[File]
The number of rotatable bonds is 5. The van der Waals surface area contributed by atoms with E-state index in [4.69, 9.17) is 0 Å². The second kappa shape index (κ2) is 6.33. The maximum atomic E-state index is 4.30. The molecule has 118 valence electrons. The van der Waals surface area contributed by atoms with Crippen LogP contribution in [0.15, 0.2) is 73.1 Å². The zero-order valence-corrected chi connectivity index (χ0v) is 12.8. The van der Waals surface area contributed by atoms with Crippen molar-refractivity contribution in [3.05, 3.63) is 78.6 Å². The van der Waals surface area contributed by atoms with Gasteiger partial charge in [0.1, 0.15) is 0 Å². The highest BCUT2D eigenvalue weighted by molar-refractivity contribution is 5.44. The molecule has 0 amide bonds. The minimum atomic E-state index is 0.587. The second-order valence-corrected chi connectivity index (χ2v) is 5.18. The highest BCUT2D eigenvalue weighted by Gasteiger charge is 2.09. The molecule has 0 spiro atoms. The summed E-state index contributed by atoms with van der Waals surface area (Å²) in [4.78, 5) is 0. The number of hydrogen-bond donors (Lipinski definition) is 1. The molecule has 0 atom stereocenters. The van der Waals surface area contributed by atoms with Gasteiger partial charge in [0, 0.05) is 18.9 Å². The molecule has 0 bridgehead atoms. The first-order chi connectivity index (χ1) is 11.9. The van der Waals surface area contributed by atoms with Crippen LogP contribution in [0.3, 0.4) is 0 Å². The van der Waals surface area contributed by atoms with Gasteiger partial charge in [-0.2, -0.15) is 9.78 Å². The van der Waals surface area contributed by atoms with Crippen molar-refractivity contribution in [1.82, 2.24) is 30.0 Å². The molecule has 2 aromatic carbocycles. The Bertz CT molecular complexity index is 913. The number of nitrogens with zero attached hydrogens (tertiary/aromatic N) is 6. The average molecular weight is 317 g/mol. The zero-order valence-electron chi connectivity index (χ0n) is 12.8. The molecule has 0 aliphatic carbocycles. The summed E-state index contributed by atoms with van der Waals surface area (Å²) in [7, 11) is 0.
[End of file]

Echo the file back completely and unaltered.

The number of rotatable bonds is 5. The van der Waals surface area contributed by atoms with E-state index in [4.69, 9.17) is 0 Å². The second kappa shape index (κ2) is 6.33. The maximum atomic E-state index is 4.30. The molecule has 118 valence electrons. The van der Waals surface area contributed by atoms with Crippen LogP contribution in [0.15, 0.2) is 73.1 Å². The zero-order valence-corrected chi connectivity index (χ0v) is 12.8. The van der Waals surface area contributed by atoms with Crippen molar-refractivity contribution in [3.05, 3.63) is 78.6 Å². The van der Waals surface area contributed by atoms with Gasteiger partial charge in [0.1, 0.15) is 0 Å². The highest BCUT2D eigenvalue weighted by molar-refractivity contribution is 5.44. The molecule has 0 amide bonds. The minimum atomic E-state index is 0.587. The second-order valence-corrected chi connectivity index (χ2v) is 5.18. The highest BCUT2D eigenvalue weighted by Gasteiger charge is 2.09. The molecule has 0 spiro atoms. The summed E-state index contributed by atoms with van der Waals surface area (Å²) in [4.78, 5) is 0. The number of hydrogen-bond donors (Lipinski definition) is 1. The molecule has 0 atom stereocenters. The van der Waals surface area contributed by atoms with Gasteiger partial charge in [0, 0.05) is 18.9 Å². The molecule has 0 bridgehead atoms. The first-order chi connectivity index (χ1) is 11.9. The van der Waals surface area contributed by atoms with Crippen LogP contribution in [0.3, 0.4) is 0 Å². The van der Waals surface area contributed by atoms with Gasteiger partial charge in [-0.2, -0.15) is 9.78 Å². The van der Waals surface area contributed by atoms with Crippen molar-refractivity contribution in [1.82, 2.24) is 30.0 Å². The molecule has 2 aromatic carbocycles. The Bertz CT molecular complexity index is 913. The number of nitrogens with zero attached hydrogens (tertiary/aromatic N) is 6. The average molecular weight is 317 g/mol. The zero-order valence-electron chi connectivity index (χ0n) is 12.8. The molecule has 0 aliphatic carbocycles. The summed E-state index contributed by atoms with van der Waals surface area (Å²) in [7, 11) is 0.